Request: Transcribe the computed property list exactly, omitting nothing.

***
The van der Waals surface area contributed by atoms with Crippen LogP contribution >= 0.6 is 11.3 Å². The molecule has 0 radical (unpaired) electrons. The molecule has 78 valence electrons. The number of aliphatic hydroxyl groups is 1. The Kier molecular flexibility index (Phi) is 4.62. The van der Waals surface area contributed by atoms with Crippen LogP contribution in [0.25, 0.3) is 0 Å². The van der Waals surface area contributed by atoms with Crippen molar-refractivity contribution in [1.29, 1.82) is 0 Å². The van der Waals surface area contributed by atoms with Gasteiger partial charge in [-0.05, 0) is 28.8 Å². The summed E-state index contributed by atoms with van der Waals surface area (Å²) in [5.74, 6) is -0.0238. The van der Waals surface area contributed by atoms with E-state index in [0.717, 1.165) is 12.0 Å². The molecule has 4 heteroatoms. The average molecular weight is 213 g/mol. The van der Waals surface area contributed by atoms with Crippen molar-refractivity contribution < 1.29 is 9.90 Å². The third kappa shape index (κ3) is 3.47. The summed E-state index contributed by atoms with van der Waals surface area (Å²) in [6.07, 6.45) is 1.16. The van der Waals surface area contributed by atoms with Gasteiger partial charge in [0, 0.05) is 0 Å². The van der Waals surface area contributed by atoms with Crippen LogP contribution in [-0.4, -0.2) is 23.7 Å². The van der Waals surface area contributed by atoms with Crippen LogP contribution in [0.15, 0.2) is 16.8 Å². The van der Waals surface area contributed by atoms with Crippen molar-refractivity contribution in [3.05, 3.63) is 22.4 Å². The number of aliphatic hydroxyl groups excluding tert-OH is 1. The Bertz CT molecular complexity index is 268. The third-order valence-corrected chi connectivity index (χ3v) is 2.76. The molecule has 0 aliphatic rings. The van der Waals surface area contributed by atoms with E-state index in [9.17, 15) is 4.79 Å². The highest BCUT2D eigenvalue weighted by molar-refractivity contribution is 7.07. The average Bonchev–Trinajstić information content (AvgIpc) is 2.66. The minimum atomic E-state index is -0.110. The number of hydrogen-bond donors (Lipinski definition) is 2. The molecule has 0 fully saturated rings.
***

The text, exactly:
The van der Waals surface area contributed by atoms with Crippen LogP contribution >= 0.6 is 11.3 Å². The molecule has 0 radical (unpaired) electrons. The molecule has 78 valence electrons. The number of aliphatic hydroxyl groups is 1. The Kier molecular flexibility index (Phi) is 4.62. The van der Waals surface area contributed by atoms with Crippen LogP contribution in [0.25, 0.3) is 0 Å². The van der Waals surface area contributed by atoms with Crippen molar-refractivity contribution in [1.29, 1.82) is 0 Å². The van der Waals surface area contributed by atoms with Gasteiger partial charge in [-0.05, 0) is 28.8 Å². The summed E-state index contributed by atoms with van der Waals surface area (Å²) in [5.74, 6) is -0.0238. The van der Waals surface area contributed by atoms with E-state index in [0.717, 1.165) is 12.0 Å². The molecule has 4 heteroatoms. The average molecular weight is 213 g/mol. The van der Waals surface area contributed by atoms with Crippen molar-refractivity contribution < 1.29 is 9.90 Å². The third kappa shape index (κ3) is 3.47. The summed E-state index contributed by atoms with van der Waals surface area (Å²) in [6.07, 6.45) is 1.16. The van der Waals surface area contributed by atoms with Gasteiger partial charge in [0, 0.05) is 0 Å². The van der Waals surface area contributed by atoms with Crippen LogP contribution in [-0.4, -0.2) is 23.7 Å². The van der Waals surface area contributed by atoms with Crippen LogP contribution in [0.15, 0.2) is 16.8 Å². The van der Waals surface area contributed by atoms with Crippen molar-refractivity contribution in [3.05, 3.63) is 22.4 Å². The number of aliphatic hydroxyl groups excluding tert-OH is 1. The Bertz CT molecular complexity index is 268. The third-order valence-corrected chi connectivity index (χ3v) is 2.76. The molecule has 0 aliphatic rings. The van der Waals surface area contributed by atoms with E-state index in [9.17, 15) is 4.79 Å². The highest BCUT2D eigenvalue weighted by molar-refractivity contribution is 7.07. The average Bonchev–Trinajstić information content (AvgIpc) is 2.66. The minimum atomic E-state index is -0.110. The number of hydrogen-bond donors (Lipinski definition) is 2. The molecule has 0 fully saturated rings.